Boots & Badges
Letterwerks Sign City
"Where Fillmore County News Comes First"
Online Edition
Sunday, December 4th, 2016
Volume ∞ Issue ∞

Beat the Rain

Tue, Jun 6th, 2000
Posted in

Monday, May 22, 2000

Most of the people I know are glad it is raining today. It has been very warm and dry this spring. Even though the weather has been warm for weeks, the recent overnight cold caused some of the small corn and soybean plants to suffer some frost damage. The blackened leaves and cotyledons need lots of sunshine and heat, but the later planted, "yet-to-sprout" seeds needed this rain more than anything. According to local lore, this early drought and frost should count as two of the three times we will lose this crop this year. Only one more crop scare and we should have it made. Somehow I think we might have to lose this crop more than three times this year.

I drove by a farmer out planting soybeans this morning before the rain started. He stood out a bit because he was pulling a four-row planter with an old Farmall without a cab. The dust billowed behind the tractor and planter as he drove into the south wind. I did not envy him his job when it was time to turn and go north. His task must have seemed endless to him. The field he was planting was huge. I could not see the far end of the field from my vantage point.

The south wind was blowing up a storm. Clouds formed together in a solid gray mass covering the sky from horizon to horizon letting in some light from the east, but becoming grimly darker in the west. Distant lightning poked jaggedly from the gray clouds. I watched the farmer lean into the wind, one hand on the steering wheel, the other on the tractor fender, his eyes bouncing between the planter mark and the sky. Raindrops began to spatter against my truck. The farmer was going to get wet and he knew it. There was nothing he could do but keep going. Now it was just a matter of how wet he would get and how near to the other end of the field he would be before it got too muddy to leave the planter in the ground. He would be going home early, glad that what was planted was getting a drink, but disgusted that he did not get more accomplished. You never know around here. It might be weeks before it dries enough to plant again.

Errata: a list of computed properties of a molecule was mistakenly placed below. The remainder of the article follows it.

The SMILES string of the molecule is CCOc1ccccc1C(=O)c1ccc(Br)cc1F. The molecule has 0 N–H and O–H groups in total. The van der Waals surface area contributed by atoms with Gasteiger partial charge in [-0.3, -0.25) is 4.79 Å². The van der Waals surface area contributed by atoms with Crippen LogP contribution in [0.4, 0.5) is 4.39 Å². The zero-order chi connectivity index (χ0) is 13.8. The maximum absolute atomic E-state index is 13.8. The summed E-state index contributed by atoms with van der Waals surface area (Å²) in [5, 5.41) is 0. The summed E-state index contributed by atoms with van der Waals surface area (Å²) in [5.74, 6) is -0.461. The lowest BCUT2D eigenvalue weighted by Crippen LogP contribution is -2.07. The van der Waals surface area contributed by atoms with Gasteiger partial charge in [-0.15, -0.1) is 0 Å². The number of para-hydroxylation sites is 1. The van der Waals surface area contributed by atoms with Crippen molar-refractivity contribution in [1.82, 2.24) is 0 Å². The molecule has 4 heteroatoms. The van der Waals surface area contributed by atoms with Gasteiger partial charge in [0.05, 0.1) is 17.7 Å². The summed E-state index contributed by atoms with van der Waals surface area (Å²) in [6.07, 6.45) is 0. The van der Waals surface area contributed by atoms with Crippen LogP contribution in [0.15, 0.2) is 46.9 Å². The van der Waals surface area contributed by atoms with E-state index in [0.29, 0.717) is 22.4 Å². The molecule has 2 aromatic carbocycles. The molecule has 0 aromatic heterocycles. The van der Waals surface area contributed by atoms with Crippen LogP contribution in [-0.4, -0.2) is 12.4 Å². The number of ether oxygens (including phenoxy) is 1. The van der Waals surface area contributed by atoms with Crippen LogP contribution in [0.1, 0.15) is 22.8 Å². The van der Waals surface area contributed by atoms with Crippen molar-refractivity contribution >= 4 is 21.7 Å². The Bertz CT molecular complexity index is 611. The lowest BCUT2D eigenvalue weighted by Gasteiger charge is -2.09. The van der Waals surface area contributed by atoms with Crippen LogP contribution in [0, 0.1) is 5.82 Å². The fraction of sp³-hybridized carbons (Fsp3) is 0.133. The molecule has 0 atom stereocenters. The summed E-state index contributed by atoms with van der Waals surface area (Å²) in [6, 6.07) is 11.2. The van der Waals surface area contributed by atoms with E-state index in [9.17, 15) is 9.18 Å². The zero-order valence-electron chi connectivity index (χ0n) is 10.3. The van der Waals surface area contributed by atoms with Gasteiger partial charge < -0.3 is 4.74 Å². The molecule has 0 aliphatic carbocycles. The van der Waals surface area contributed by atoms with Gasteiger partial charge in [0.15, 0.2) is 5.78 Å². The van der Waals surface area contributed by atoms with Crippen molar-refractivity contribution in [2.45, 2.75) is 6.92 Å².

It sometimes amuses me how the television weather reporters tell us how a particular weather pattern or event will be just what the farmers want. It isnt like they really know or even have any idea about what would be best for farmers in general. If it looks dry out their window then the farmers need rain. If it is raining, they say that farmers would like it to dry up. The television weather folks also tend to mention that rain will be good for farmers if it comes early in the work week. When Thursday or Friday come, the focus turns to what will make for a nice weekend for outdoor activities other than farming. On the weekend, it seems that weather that is good for ninety-nine per cent of the population is good for everybody.

When it comes to rain, my friend Paul sums it up by saying, "It always rains around here ten minutes before it is too late." I think hes right. During my farming career and in my observations of agriculture since, I have yet to experience or witness the picture perfect farmer-nature harmony that has become part of the rural legend. It is always a battle and will remain a battle until we can control it. That day seems far off. Until then, we will settle for what we get and take it when we get it.

No Comments Yet. Be the first to comment!

Your comment submission is also an acknowledgement that this information may be reprinted in other formats such as the newspaper.

Foods Weekly Ads
Studio A Photography